How Carolyn Wonderland avoided ending up a Janis Joplin wannabe
Carolyn Wonderland regularly draws comparison to Janis Joplin, and for good reason. They both grew up in Texas, they both have raspy, weathered voices, and they both sing the hell out of the blues. But Wonderland, who is every bit the blues guitarist that she is the singer, was given some advice early on to stay away from doing Joplin’s material, or else she’d end up doing it for the rest of her life.
“I took [the advice] to heart,” she says, “and didn’t do any Janis for years, except for maybe a biker funeral or things of that nature.”
Wonderland made an exception, however, when the Rock & Roll Hall of Fame was doing a Joplin tribute.
“I said, ‘Well, fuck, of course I’ll do that,’” she says. She pulled out The Typewriter Tapes and worked up an arrangement of “What Good Can Drinkin’ Do,” a Joplin original.
One of the most undeniably talented blues women of our time, Wonderland is part of a rich lineage that includes Memphis Minnie, Sister Rosetta Tharpe, Ma Rainey, Bessie Smith, Etta Baker, Elizabeth Cotton, and countless other early blues women who paved the road for contemporary artists like Bonnie Raitt and Susan Tedeschi.
A talented multi-instrumentalist—she even plays the trumpet—Wonderland picked up music early and learned to play guitar on her mom’s Stratocaster and Martin guitars. It was when she got expelled from high school for standing up against extreme right-wing policy changes, and started hanging out at the blues clubs, however, that she developed her own style—a soulful, rocking blues sound with Texas twang and boot-stomping swagger.
At the blues clubs, she learned at the feet of legendary Texas artists Little Screamin’ Kenny, Joe “Guitar” Hughes, and Miss Lavelle White, who Wonderland describes as “perfectly crass and classy at the same time.” She has such respect for White that she and some other Texas artists, including Marcia Ball and Ruthie Foster, created Housing Opportunities for Musicians and Entertainers (H.O.M.E.), an organization in Austin that provides housing aid and assistance for musicians in need.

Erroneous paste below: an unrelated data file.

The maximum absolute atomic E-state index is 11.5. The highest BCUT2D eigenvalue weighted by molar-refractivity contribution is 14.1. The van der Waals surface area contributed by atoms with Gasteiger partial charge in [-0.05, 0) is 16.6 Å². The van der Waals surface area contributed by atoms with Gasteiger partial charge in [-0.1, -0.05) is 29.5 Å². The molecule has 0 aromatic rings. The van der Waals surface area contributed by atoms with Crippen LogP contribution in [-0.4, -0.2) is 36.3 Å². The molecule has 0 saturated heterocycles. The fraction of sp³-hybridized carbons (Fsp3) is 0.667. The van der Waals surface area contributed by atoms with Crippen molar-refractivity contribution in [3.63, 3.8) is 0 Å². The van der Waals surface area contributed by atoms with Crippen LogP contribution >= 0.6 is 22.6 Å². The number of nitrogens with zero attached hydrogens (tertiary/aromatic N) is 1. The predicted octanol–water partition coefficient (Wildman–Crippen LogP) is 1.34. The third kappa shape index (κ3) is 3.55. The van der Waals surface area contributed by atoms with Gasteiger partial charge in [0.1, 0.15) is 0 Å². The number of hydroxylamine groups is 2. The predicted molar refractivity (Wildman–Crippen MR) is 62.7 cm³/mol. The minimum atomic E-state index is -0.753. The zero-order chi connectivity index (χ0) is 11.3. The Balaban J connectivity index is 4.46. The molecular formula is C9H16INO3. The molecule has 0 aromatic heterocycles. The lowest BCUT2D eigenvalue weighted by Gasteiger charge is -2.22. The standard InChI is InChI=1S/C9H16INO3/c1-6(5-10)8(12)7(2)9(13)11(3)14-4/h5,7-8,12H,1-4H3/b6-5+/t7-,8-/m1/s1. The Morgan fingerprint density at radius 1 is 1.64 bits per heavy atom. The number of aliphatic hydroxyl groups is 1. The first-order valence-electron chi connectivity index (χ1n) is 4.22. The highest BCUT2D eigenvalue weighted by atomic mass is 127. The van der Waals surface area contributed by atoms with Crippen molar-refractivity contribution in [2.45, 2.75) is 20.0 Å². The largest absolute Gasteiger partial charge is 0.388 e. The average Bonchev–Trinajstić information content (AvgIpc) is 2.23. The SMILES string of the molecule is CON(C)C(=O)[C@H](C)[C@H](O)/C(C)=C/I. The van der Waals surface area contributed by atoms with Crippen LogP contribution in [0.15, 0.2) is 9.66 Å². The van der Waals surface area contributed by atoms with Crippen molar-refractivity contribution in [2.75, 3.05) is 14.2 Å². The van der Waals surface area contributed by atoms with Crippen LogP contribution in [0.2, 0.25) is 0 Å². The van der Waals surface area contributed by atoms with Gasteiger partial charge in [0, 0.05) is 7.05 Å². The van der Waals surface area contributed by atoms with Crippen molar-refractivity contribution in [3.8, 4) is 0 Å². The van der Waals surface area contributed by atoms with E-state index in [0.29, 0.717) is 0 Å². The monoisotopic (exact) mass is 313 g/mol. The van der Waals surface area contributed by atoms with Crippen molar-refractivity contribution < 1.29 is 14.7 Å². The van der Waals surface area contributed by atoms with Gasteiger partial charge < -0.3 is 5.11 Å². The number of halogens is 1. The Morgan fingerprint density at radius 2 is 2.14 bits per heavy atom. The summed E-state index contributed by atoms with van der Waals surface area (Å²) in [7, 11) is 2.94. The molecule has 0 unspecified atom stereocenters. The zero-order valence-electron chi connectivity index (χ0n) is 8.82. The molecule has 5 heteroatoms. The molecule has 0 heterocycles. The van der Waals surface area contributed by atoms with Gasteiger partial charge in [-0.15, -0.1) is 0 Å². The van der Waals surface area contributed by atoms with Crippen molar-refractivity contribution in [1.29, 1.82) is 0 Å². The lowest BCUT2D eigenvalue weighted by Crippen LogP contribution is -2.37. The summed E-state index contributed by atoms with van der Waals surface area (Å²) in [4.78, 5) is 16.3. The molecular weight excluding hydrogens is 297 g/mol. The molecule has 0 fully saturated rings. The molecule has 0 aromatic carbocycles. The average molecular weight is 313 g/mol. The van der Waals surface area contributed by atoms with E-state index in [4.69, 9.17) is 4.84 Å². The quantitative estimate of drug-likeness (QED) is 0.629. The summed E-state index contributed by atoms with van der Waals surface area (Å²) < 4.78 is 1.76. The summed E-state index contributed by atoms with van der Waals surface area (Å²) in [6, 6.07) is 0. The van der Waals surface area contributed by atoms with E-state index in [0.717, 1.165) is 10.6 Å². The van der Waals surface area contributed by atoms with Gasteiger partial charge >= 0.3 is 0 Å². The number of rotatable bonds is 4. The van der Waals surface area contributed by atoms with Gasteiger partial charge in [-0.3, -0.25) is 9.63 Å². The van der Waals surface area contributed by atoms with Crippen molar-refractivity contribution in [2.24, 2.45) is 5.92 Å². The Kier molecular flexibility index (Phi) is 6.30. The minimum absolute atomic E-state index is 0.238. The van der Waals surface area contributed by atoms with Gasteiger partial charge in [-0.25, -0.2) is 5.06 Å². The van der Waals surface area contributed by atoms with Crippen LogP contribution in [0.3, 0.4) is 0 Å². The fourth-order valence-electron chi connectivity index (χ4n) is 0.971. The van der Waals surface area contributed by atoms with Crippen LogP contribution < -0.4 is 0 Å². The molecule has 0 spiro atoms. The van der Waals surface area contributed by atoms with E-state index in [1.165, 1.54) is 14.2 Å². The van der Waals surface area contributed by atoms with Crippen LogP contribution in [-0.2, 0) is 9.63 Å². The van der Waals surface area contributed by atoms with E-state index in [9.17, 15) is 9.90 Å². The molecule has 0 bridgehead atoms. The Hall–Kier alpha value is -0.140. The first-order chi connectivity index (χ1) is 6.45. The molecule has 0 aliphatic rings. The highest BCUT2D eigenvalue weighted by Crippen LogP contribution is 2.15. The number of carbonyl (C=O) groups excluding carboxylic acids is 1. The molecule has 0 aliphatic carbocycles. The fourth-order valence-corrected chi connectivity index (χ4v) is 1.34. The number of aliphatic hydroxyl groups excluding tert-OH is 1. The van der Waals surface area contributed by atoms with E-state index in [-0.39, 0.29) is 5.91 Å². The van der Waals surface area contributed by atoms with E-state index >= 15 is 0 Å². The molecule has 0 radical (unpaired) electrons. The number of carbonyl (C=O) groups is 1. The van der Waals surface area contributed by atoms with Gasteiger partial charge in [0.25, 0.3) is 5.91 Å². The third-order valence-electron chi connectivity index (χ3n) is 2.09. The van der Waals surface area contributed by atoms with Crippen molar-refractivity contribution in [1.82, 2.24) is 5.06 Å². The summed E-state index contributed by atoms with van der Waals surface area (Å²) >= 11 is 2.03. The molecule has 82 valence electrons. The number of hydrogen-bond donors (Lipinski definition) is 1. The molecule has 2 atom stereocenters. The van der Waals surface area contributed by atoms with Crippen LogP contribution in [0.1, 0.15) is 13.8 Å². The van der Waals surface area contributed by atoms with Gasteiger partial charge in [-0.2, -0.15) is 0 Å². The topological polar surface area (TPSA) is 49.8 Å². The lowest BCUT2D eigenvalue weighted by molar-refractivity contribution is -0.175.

“Miss Lavelle White’s our poster child,” says Wonderland. “We make sure she’s got a home and get grants to help other people stay in their housing.”
Wonderland’s activist streak runs through her music, as well. One of her fan-favorite songs is “Let’s Go Get Stoned,” a song that prompts audiences and band members alike to light ’em up. Recently, she’s been performing the John Hiatt song “Take It Down.” From his 2000 album, Crossing Muddy Waters, the song is about taking down the Confederate flag, but it takes people a couple of listens before they get that. Wonderland sometimes wants to play it twice to make sure people get the message. Earlier this summer, at a festival in the South, an audience member came up to her after the show and said, “My grandfather died in that war for that flag.”
Wonderland’s response was that a lot of people’s relatives died on the losing side of a battle, and that her German heritage doesn’t mean she should fly a Nazi flag. She explains that on a trip to Germany, she saw Confederate flags. When she asked why, she was told that neo-Nazis aren’t allowed to fly the Nazi flag, so they fly the Confederate one instead.
“They find that the Confederate flag is right up with their sympathies for that particular battle,” she says. “It’s a surrogate flag for the Nazi flag … and that’s why we do that song.”
A veteran of the road—she’s been home for a total of 36 hours so far this month—Wonderland now lives in Austin. She calls the city the “home of the free guitar lesson” and says that on any night you can go see some of the finest players around doing their thing, and pick up some pointers.
With her blues indoctrination at the Houston clubs and the abundance of great musicians around her, Wonderland is a celebrated part of Texas’ vibrant rock and blues culture. She’s learned from countless other artists, but in the end, has developed a sound and style that is 100 percent Wonderland.
“You can wear your influences on your sleeve,” she says, “but eventually you’ve got to take your shirt off.”
WORLD OF WONDERLAND Carolyn Wonderland plays Moe’s Alley on Friday, Aug. 28. $15/adv, $20/door. 479-1854.